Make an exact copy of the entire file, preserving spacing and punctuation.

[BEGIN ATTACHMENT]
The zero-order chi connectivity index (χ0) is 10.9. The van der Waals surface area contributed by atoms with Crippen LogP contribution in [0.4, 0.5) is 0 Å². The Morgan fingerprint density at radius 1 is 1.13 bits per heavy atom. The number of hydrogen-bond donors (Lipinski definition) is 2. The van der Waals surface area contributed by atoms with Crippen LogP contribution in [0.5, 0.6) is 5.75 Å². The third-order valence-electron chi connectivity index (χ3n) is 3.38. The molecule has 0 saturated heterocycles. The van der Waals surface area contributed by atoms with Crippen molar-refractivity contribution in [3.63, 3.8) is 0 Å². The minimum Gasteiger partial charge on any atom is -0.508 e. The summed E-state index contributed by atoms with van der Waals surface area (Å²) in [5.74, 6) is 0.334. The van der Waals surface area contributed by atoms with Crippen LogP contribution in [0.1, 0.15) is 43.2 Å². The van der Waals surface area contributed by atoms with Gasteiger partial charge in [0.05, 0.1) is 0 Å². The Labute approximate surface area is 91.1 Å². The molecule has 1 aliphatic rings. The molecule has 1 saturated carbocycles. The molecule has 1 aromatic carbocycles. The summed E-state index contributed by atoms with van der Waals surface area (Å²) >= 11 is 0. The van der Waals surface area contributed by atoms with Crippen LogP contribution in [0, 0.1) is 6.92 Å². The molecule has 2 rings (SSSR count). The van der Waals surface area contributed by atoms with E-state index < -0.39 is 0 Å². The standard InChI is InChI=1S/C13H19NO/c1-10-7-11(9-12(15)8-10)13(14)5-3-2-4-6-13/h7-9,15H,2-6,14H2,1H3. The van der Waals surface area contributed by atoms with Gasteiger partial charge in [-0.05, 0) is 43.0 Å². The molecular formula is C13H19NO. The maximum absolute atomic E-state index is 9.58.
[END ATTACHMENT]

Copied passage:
The zero-order chi connectivity index (χ0) is 10.9. The van der Waals surface area contributed by atoms with Crippen LogP contribution in [0.4, 0.5) is 0 Å². The Morgan fingerprint density at radius 1 is 1.13 bits per heavy atom. The number of hydrogen-bond donors (Lipinski definition) is 2. The van der Waals surface area contributed by atoms with Crippen LogP contribution in [0.5, 0.6) is 5.75 Å². The third-order valence-electron chi connectivity index (χ3n) is 3.38. The molecule has 0 saturated heterocycles. The van der Waals surface area contributed by atoms with Crippen molar-refractivity contribution in [3.63, 3.8) is 0 Å². The minimum Gasteiger partial charge on any atom is -0.508 e. The summed E-state index contributed by atoms with van der Waals surface area (Å²) in [5.74, 6) is 0.334. The van der Waals surface area contributed by atoms with Crippen LogP contribution in [0.1, 0.15) is 43.2 Å². The van der Waals surface area contributed by atoms with Gasteiger partial charge in [0.05, 0.1) is 0 Å². The Labute approximate surface area is 91.1 Å². The molecule has 1 aliphatic rings. The molecule has 1 saturated carbocycles. The molecule has 1 aromatic carbocycles. The summed E-state index contributed by atoms with van der Waals surface area (Å²) >= 11 is 0. The van der Waals surface area contributed by atoms with Crippen LogP contribution in [0, 0.1) is 6.92 Å². The molecule has 2 rings (SSSR count). The van der Waals surface area contributed by atoms with E-state index < -0.39 is 0 Å². The standard InChI is InChI=1S/C13H19NO/c1-10-7-11(9-12(15)8-10)13(14)5-3-2-4-6-13/h7-9,15H,2-6,14H2,1H3. The van der Waals surface area contributed by atoms with Gasteiger partial charge in [-0.05, 0) is 43.0 Å². The molecular formula is C13H19NO. The maximum absolute atomic E-state index is 9.58.